Publication Details

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Title: Insights into southern Appalachian tectonics from ages of detrital monazite and zircon in modern alluvium
Authors: D. Moecher, J. Hietpas, S. Samson, and S. Chakraborty
Publication: Geosphere, v. 7, p. 494‐512.
Publish Date: 2011
DOI: doi: 10.1130/GES00615.1
PDF: pdf
BibTEX Citation: Moecher:2011.bib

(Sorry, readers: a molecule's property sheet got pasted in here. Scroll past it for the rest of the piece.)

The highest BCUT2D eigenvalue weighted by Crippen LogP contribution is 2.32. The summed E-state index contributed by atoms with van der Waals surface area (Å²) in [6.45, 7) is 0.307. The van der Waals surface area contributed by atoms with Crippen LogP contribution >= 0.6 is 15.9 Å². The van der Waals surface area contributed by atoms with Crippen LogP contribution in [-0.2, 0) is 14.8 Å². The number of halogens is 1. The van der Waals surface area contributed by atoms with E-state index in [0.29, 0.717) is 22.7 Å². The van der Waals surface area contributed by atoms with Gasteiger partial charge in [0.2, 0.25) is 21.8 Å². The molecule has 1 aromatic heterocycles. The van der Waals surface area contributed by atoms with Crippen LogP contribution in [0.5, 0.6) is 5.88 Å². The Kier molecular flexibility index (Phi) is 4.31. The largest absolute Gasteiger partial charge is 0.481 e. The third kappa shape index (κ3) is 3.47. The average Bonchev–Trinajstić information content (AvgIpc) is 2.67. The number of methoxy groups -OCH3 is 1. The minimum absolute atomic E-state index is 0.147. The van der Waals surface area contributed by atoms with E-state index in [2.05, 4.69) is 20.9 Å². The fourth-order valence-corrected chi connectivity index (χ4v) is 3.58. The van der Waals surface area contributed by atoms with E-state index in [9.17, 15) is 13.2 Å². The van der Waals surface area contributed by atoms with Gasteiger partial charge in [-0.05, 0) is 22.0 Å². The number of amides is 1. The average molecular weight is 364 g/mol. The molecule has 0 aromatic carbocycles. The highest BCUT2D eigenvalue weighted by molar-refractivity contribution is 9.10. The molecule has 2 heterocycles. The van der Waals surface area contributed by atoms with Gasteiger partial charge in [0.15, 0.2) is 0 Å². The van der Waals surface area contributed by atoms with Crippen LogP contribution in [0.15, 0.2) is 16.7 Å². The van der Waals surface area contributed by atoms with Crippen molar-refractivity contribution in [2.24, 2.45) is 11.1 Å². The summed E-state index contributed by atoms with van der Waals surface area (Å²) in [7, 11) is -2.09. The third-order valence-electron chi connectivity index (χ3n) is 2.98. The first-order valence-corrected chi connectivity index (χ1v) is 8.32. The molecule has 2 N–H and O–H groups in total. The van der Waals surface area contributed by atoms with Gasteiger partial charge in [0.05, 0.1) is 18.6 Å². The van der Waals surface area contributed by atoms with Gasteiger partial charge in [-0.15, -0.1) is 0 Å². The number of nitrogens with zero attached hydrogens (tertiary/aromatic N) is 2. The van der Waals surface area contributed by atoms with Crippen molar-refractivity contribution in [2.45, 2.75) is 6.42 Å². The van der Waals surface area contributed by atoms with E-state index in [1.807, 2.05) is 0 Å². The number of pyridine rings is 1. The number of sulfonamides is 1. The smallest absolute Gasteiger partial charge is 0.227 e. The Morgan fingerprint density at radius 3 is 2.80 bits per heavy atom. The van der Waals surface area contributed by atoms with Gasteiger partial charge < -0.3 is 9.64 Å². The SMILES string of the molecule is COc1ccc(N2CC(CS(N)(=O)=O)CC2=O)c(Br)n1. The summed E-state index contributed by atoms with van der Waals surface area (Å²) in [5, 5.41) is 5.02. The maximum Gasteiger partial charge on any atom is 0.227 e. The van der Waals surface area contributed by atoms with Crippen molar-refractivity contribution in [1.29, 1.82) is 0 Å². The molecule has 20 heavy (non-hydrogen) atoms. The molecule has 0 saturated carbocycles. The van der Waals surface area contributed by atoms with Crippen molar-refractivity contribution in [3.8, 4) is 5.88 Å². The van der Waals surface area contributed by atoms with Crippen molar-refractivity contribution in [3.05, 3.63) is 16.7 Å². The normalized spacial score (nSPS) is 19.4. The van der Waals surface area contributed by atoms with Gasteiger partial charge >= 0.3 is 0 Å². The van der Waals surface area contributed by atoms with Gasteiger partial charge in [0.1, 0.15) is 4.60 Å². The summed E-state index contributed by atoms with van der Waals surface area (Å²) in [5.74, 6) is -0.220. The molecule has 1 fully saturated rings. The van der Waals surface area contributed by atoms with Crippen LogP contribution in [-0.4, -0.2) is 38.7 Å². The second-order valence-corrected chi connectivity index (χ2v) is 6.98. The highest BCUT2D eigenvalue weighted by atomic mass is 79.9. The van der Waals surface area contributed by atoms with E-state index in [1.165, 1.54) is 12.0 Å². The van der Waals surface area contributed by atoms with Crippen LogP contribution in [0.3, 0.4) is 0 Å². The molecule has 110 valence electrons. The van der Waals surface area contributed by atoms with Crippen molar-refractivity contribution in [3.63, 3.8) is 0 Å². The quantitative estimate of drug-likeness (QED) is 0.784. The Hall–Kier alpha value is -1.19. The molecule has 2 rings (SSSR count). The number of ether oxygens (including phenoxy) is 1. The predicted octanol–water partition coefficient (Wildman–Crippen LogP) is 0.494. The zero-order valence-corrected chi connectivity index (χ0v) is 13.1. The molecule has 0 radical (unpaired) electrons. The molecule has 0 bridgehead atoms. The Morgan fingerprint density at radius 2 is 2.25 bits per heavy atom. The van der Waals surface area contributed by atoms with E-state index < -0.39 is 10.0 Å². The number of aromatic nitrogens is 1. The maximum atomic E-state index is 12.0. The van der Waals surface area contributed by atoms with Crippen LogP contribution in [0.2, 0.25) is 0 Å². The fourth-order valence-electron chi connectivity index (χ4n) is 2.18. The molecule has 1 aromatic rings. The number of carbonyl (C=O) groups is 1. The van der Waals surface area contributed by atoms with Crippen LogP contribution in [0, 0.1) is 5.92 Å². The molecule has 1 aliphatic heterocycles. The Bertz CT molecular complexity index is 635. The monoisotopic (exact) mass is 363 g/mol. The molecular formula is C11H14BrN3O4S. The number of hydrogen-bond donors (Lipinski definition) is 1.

alluvium collected from the French Broad River drainage basin, an orogen–crossing main trunk river, and alluvium in first order tributary streams, provide an unconventional perspective for examining the regional tectonic and metamorphic history of the southern Appalachian orogen (eastern United States). The French Broad River system samples migmatitic Ashe–Tallulah Falls suite paragneisses (with inferred Neoproterozoic clastic protoliths) of the Eastern Blue Ridge and western Inner Piedmont, Mesoproterozoic basement orthogneisses, numerous Paleozoic metaplutonic gneisses, and tectonite equivalents of these lithologies in the Brevard fault zone. Middle Ordovician ages dominate the monazite age spectrum. Monazite from tributaries has a dominant 208Pb–232Th age peak ca. 463 Ma. Monazite from the French Broad River alluvium suite yields a dominant 208Pb–232Th age mode ca. 450 Ma, but differs from the tributaries in having scattered Mesoproterozoic, Silurian–Devonian, and Carboniferous ages. Electron microprobe total Th–U–Pb chemical ages for selected tributary monazite grains also analyzed by ion microprobe reveal additional monazite growth events (i.e., metamorphic reaction) at 480–475 Ma and 445–440 Ma. Tributary and French Broad River zircon age spectra are dominated by Mesoproterozoic and Ordovician grains. Most Ordovician zircon from the French Broad River has Th/U > 0.1 and is most likely derived from the Henderson orthogneiss (447.6 ± 5.4 Ma), the largest pluton in the French Broad River head waters region. A minor zircon age population at 450 Ma, represented primarily by metamorphic zircon rims with Th/U < 0.05 on magmatic Mesoproterozoic zircon cores, is present in tributaries and samples of migmatitic Ashe–Tallulah Falls suite paragneiss. Rare Neoproterozoic ages of 800–700 Ma and 600–550 Ma are present in all zircon data sets. Ordovician monazite ages and zircon rim ages correspond to Taconian metamorphism in the Eastern Blue Ridge province. The dominant monazite age mode (463 Ma) from tributaries is slightly older than the Ordovician metamorphic zircon age mode (450 Ma), which is accounted for by monazite growth primarily via prograde metamorphic reactions, and zircon growth by melt–forming reactions in migmatites at the thermal peak. The scattered middle to late Paleozoic zircon and monazite ages attest to the lack of significant thermotectonic and magmatic events of that age in the Southern Blue Ridge providing sediment to the French Broad River drainage system. This dearth of ages is consistent with the pattern of nonpenetrative late Paleozoic deformation, retrograde metamorphism, and scattered plutonism northwest of the Brevard fault zone. A reasonable source of Neoproterozoic zircon in alluvium or in Ashe–Tallulah Falls paragneisses is Neoproterozoic rift–related magmatic rocks. The rarity of Mesoproterozoic monazite compared to zircon contrasts with the marked abundance of monazite in Ashe–Tallulah Falls paragneisses, and emphasizes the responsiveness of monazite compared to zircon in regional metamorphism. The abundant Mesoproterozoic zircon was inherited from Mesoproterozoic basement lithologies by Neoproterozoic sediments, preserved through regional metamorphism and three phases of orogenesis, and persists in modern alluvium being shed by the orogen.